• #13
                          I would leave her at the boarding/training barn for now. Get your farm set up a little better before bringing her back, especially if she is in foal. You will need a foaling stall and fencing that is foal safe. There are plenty of companies that make premade stalls/run in sheds that they bring out and drop already constructed, not the cheapest route but the easiest, if you got the run in shed style you could always close in part of the front to make it more of a stall. Get the hay and get your place set up better for a mare and foal (or mare and friend, since you cannot have just one horse at home).
                          "My treasures do not chink or gleam, they glitter in the sun and neigh at night."


                          • Original Poster

                            Hopefully I hit everyone's questions:

                            I was never intending to foal out at home. I used the vet clinic last time and would do that again. It is just worth it to me for peace of mind. Then if there are issues they are already there. And I don't loose a ton of sleep. I'm a worrier.

                            I was never going to bring her home alone (mentioned that in an intial thread).

                            Yes, I know about safe foal fencing requirements--I agree that is a must.

                            Yes, I have ridden her once. She was two weeks under saddle (week and a half ago). I am trying to get there every other week (it is far). She's ridiculously laid back, so far, but I know she will have her moments in the future. We are taking her to a dressage show in June (walk trot). And he is working towards trail riding her (like I said, just started under saddle).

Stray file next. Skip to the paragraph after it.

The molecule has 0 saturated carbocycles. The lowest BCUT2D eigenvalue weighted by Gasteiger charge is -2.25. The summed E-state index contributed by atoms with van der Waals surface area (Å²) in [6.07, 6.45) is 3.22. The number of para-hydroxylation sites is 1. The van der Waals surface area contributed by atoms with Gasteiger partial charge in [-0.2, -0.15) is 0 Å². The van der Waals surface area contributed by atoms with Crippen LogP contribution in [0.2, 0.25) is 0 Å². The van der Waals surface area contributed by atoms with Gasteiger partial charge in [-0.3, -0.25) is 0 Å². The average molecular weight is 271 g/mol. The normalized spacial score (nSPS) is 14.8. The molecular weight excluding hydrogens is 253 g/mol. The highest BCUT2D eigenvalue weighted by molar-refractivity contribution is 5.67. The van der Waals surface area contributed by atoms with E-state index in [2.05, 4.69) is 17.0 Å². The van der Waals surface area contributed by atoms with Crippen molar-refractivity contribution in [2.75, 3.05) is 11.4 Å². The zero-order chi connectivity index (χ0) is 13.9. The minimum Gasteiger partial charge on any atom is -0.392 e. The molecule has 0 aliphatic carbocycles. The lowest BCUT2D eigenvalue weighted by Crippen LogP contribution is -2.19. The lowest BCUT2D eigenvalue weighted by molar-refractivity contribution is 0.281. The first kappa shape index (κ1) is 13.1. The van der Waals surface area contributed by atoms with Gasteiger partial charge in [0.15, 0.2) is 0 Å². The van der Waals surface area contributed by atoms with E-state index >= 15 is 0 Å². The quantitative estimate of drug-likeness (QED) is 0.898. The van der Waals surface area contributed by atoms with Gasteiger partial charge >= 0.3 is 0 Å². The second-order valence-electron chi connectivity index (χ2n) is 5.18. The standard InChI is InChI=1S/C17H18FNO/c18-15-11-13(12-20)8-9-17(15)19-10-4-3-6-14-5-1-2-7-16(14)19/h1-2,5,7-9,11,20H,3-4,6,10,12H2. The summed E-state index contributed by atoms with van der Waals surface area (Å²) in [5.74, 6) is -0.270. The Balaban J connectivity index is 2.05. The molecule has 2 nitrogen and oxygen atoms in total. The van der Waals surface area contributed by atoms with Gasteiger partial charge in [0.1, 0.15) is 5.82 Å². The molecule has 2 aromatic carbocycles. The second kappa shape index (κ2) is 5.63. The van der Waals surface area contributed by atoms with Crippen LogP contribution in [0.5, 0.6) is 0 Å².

I don't really trail ride, I mean I will if there are friends going, and I will hack down the road or something, but I don't haul somewhere by myself to trail ride. I do believe in working a young horse out of the arena as much as possible though. Assuming she's not in foal, we will just focus on easy flat work for the rest of the summer, the farm we're going to is 100 acres so we can "trail ride" there (river bluffs) and she will get the winter off from probably Christmas-April.

                            I actually logged on to share that I just spoke to the barn I was at before and reserved a stall for July 1. I can't tell you how RELIEVED I feel!!!! I just feel like this huge weight is off.

                            I know it is farther, but she takes good care of her and I just want to be somewhere I know they do a good job. Also, an acquaintance is moving back and contacted me Saturday about boarding there too, so I may have an English buddy to ride with (yay). With two riders we can possibly get the dressage clinician that comes through to stop by for lessons (instead of me hauling 4 hours in a weekend). While I won't get to ride as much, at least I will have people around if I get bucked off.

                            If prices are reasonable this year, I think I may still buy 180 bales which would get me through December to May....just in case.
                            DIY Journey of Remodeling the Farmette: http://weownblackacre.blogspot.com/